This series, brought to you by Yahoo! Finance, looks at which upgrades and downgrades make sense, and which ones investors should act on. Today, our headlines include new buy ratings for semiconductor companies Atmel (NASDAQ: ATML) and Qualcomm (QCOM 3.65%). It's not all good news, however...
Downgrade for CAT
Caterpillar (CAT 1.95%) investors were rudely awakened from their catnaps Wednesday morning, when Goldman Sachs announced it was downgrading the shares. Goldman only downgraded to neutral, mind you, but still, the analyst's warning that the commodities market looks "over-supplied," resulting in less need for Caterpillar-built mining equipment to dig more rocks out of the earth, doesn't sound like good news.
Goldman cut CAT's earnings estimates by 10%, 13%, and 11% respectively over the next three years. According to StreetInsider.com, for example, Goldman sees CAT earning only $7.66 a share, versus its earlier guess of $8.54. That's a big enough change -- if Goldman's right -- to swing CAT's forward P/E ratio from the currently estimated 9.0 all the way up to 11.0. But is it a big enough change that it should scare you away from the stock?
It depends. On the one hand, if you value CAT solely on its P/E ratio and growth rate, then the company's current 10 times earnings P/E ratio, or even the 11 times Goldman is predicting for next year, doesn't look particularly pricey relative to expectations for 14% long-term earnings growth. On the other hand, though, CAT has been producing very little real cash profit of late -- a mere $165 million in free cash flow over the past 12 months, versus the $5.7 billion it's claimed to be earning under GAAP accounting standards.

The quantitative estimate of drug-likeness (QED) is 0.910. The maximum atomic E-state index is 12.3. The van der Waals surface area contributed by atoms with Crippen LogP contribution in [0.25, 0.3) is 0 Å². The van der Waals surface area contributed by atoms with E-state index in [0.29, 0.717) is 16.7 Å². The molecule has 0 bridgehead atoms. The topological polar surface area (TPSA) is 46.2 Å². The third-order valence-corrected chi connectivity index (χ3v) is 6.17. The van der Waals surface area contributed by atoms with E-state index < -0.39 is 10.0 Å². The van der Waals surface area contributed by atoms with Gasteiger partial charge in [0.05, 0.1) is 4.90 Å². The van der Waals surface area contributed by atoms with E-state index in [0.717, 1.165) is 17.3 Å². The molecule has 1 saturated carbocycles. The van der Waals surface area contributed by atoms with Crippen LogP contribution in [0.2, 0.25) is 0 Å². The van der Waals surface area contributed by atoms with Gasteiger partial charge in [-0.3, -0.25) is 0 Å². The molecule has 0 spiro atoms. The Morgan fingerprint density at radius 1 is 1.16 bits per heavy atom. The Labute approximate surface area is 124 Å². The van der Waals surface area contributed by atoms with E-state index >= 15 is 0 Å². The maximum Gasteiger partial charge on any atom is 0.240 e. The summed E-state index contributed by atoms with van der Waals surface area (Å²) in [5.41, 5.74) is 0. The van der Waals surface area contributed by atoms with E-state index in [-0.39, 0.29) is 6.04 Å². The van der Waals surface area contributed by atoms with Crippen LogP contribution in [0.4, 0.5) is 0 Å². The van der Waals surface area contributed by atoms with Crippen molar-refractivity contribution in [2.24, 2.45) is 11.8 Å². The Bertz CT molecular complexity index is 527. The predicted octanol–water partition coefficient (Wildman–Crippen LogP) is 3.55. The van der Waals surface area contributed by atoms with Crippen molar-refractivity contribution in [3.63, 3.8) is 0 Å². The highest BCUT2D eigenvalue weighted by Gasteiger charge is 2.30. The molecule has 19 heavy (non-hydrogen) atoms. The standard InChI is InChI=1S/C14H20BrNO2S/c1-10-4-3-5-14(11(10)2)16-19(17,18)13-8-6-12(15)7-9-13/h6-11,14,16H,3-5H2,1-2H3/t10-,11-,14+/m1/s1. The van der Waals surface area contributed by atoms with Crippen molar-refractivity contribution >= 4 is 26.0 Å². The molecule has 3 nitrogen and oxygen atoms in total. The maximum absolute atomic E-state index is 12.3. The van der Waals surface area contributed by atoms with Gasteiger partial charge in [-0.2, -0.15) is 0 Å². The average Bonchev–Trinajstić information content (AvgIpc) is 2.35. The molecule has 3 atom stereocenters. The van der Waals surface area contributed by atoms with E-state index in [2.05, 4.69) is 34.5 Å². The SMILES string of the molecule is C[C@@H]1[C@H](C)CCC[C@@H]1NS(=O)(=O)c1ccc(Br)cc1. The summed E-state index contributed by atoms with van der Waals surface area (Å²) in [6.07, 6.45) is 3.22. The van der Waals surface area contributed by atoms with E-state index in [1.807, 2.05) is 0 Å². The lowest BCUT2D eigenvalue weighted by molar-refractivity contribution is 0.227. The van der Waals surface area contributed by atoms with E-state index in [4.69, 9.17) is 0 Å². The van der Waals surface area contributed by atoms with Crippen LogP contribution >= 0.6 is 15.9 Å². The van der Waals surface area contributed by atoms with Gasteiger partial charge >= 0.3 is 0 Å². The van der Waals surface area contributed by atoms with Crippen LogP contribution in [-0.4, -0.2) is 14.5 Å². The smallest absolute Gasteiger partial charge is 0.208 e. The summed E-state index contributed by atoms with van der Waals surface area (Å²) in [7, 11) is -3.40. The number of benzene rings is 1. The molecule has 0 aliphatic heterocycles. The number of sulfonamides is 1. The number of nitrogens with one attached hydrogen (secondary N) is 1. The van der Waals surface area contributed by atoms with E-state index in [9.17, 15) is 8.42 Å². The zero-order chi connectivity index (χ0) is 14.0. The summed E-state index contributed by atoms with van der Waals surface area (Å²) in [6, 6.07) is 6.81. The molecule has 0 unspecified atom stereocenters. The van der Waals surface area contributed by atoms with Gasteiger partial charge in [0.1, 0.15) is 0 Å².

That's a big enough discrepancy, in my view, to warrant caution on the stock. It's more than reason enough to justify Goldman's downgrade.
Next up: Qualcomm
As Goldman busied itself writing up a downgrade on Caterpillar, over at Northland Securities they were doing the opposite for Qualcomm -- initiating the stock with an outperform rating and a $80 price target. Sadly, I expect this target to also fall short of the mark.
Sure, on the surface Qualcomm looks safe enough. The stock costs a bit less than 18 times earnings, but is growing at 15%, and pays a 1.5% dividend. The price looks fair on the surface -- a bit overvalued, but not egregiously so.
Problem is, Qualcomm suffers from similar -- if not quite as bad as Caterpillar -- problems with cash production. Last year's haul of $5.1 billion in free cash flow was downright respectable, but also far short of the $6.6 billion the company claimed as GAAP net income.
Result: Even if Qualcomm's share price is sort of defensible on a PEG valuation basis, it's not defensible when valued on free cash flow. While I won't go so far as to call the stock a "sell," I will say that Northland's decision to recommend buying it is... imprudent.
Olly, olly -- Atmel?
Our final Street recommendation today -- Qualcomm peer Atmel -- is going to hurt some feelings, I fear. Last night, you see, Atmel announced that Chief Financial Officer Stephen Cumming is resigning from the company to be replaced by interim CFO Steve Skaggs. Investors reacted to the news with worry, bidding down Atmel shares. Over at FBR Capital, however, they're throwing a ticker-tape parade.
No sooner had Cumming been shown the door, you see, than FBR rushed out an upgrade of Atmel to "outperform."So the analyst is essentially saying it thinks Atmel will do better without Cumming than with him. (Which isn't necessarily an unreasonable assumption. Cumming's administration has seen Atmel shares lose 30% of their value over the past year, after all).
Still, FBR's announcement has got to sting. And really, is a simple change in management all it should take to turn Atmel into a "buy?" I mean, the stock already costs 94 times earnings -- that's a hard fact to change, and changing the nameplate on the CFO's office won't do much to affect it. And while Atmel's doing a good job of better job of producing cash ($162 million last year) than of reporting income ($30 million in earnings), this still leaves the stock selling for nearly 18 times cash profits. That seems a lot to pay for a company whose revenues slipped 10% last quarter, and whose earnings are projected to decline, rather than rise, over the next five years.
Long story short: Atmel's problems can't be fixed by just a CFO change. I fear FBR may have jumped the gun in recommending this one.
Motley Fool contributor Rich Smith has no position in any stocks mentioned. The Motley Fool recommends Goldman Sachs. The Motley Fool owns shares of Qualcomm.